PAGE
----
Blind NASA Engineer Solves Russian Problem
A U.S. space agency team led by a blind engineer built a system to receive data from a Soyuz spacecraft just days after Russia asked for assistance.
National Aeronautics and Space Administration officials said the request from the Russian Federal Space Agency was to devise a way to capture telemetry data from a Soyuz space capsule during de-orbit and re-entry.
Marco Midon, a blind NASA electronics engineer, proposed a mobile system be deployed at a ground site below the Soyuz re-entry path after its separation from the International Space Station. Midon ordered the equipment.
He and other NASA engineers then traveled to Athens, Greece, to set up the equipment on the roof of the American Embassy. Just after 6 a.m. on a morning in late October, only days after the Russian request, the system began receiving data from the Soyuz capsule as it re-entered Earth’s atmosphere.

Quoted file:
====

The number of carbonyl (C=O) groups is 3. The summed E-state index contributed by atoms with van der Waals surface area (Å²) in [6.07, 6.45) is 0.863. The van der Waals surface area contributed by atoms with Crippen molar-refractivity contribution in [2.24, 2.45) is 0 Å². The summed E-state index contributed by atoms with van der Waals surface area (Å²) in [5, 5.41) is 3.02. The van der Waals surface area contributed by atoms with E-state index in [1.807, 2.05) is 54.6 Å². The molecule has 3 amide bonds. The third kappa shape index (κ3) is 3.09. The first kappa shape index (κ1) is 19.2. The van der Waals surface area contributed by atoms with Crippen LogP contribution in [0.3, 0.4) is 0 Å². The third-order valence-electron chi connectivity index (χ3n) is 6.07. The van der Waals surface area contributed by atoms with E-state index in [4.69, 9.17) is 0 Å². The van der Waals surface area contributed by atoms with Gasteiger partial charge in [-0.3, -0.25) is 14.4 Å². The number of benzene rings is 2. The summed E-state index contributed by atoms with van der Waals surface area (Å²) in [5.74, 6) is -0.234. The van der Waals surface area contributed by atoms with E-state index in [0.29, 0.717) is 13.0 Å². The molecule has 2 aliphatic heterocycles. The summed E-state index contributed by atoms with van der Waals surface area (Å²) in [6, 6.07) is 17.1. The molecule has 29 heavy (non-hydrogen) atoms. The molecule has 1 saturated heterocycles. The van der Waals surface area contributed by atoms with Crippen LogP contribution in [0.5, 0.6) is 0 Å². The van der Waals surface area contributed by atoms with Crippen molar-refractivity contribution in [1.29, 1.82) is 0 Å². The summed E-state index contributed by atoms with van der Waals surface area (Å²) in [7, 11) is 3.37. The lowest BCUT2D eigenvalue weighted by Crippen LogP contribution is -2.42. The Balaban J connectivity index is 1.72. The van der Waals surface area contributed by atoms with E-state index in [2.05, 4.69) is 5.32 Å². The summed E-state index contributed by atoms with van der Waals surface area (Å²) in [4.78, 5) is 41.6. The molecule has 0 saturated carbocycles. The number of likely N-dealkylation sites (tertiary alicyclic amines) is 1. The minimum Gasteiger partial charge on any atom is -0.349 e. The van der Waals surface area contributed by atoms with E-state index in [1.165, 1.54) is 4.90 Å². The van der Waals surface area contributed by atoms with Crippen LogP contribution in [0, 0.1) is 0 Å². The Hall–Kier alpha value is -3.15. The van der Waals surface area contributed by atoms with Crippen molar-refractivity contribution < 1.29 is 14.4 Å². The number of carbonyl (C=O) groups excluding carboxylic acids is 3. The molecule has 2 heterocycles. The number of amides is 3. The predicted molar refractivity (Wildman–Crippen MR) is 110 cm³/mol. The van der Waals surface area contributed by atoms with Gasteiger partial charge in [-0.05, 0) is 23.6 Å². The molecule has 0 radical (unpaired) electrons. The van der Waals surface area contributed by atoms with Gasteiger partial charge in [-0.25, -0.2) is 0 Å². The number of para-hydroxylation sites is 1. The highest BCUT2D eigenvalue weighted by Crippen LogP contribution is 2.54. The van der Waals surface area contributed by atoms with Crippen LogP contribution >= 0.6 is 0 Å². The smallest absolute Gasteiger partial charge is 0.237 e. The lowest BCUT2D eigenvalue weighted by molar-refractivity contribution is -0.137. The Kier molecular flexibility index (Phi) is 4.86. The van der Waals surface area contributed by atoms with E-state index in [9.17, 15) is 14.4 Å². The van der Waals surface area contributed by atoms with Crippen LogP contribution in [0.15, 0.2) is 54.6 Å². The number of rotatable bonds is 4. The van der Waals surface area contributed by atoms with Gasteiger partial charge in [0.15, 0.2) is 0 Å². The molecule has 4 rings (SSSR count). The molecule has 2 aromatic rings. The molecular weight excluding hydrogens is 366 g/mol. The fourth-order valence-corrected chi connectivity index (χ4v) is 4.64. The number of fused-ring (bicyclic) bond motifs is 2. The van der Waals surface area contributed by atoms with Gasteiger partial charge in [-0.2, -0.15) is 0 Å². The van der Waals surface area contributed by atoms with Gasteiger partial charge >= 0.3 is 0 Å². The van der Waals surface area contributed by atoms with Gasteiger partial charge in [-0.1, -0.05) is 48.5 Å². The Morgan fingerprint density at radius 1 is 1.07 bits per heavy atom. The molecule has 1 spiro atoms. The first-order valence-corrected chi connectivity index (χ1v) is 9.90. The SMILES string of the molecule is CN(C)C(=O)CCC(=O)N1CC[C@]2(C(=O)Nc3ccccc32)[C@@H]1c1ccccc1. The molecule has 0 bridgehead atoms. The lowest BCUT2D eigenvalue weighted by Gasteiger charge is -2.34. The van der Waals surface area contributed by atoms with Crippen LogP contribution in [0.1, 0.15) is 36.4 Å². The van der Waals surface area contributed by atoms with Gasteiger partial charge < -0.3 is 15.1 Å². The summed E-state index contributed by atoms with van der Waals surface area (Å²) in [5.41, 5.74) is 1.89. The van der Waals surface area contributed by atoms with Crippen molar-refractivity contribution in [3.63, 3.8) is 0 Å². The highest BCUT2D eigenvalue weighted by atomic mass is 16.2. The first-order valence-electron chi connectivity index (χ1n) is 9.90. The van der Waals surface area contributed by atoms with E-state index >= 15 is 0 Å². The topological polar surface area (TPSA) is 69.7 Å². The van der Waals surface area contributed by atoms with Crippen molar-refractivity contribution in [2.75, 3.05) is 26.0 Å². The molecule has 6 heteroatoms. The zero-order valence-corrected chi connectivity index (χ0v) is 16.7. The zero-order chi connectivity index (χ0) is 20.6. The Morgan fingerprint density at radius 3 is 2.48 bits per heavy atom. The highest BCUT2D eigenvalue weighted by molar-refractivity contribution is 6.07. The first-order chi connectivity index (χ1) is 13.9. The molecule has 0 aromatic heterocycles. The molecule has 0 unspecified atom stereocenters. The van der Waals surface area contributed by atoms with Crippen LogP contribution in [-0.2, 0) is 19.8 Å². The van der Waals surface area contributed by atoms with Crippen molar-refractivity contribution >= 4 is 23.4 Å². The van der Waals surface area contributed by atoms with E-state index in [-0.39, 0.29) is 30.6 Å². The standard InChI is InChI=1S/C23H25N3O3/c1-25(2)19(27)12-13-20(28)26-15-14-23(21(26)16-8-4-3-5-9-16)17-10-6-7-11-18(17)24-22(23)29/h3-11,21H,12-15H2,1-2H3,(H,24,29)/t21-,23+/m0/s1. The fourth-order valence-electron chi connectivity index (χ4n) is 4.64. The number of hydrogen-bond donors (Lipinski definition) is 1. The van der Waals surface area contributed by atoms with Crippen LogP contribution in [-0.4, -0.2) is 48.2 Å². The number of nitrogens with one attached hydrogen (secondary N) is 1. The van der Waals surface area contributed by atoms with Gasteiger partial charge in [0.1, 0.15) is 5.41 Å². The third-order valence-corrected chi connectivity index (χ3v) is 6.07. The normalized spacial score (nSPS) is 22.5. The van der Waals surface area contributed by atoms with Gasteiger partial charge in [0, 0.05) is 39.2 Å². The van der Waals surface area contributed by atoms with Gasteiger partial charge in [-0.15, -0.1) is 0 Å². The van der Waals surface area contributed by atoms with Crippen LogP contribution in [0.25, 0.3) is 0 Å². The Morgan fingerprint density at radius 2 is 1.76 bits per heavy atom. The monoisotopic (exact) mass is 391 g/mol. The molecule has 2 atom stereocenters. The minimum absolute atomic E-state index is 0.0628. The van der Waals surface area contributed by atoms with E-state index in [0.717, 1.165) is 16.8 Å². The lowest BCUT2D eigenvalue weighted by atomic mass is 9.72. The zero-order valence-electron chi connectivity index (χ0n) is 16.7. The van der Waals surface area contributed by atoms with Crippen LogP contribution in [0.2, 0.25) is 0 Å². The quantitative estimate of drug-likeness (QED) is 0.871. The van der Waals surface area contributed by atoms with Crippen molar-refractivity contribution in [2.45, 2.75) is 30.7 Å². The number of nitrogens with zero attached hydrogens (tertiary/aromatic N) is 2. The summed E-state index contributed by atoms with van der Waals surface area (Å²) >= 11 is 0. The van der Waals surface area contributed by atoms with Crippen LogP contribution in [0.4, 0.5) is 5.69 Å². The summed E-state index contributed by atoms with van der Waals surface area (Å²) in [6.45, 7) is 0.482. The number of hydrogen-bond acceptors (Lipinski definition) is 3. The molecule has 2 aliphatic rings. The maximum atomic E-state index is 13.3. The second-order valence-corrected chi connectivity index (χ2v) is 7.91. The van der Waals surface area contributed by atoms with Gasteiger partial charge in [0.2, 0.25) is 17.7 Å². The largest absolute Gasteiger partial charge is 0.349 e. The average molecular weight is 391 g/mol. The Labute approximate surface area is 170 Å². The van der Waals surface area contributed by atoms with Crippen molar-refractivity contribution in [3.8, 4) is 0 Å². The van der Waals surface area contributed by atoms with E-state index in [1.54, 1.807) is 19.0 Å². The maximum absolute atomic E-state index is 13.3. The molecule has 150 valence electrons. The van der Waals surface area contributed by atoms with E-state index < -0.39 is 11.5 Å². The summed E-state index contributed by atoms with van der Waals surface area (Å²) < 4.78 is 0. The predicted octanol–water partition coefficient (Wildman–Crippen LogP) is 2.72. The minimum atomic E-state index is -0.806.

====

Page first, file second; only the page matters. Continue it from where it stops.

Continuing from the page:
“I think the real story here is that we only had two or three days to come up with a solution to something and were then able to implement it in Europe,” he said. “I may have been the technical guy who figured out how to do it, but there were a lot of other folks whose willingness to pitch in provided us with an opportunity to succeed.”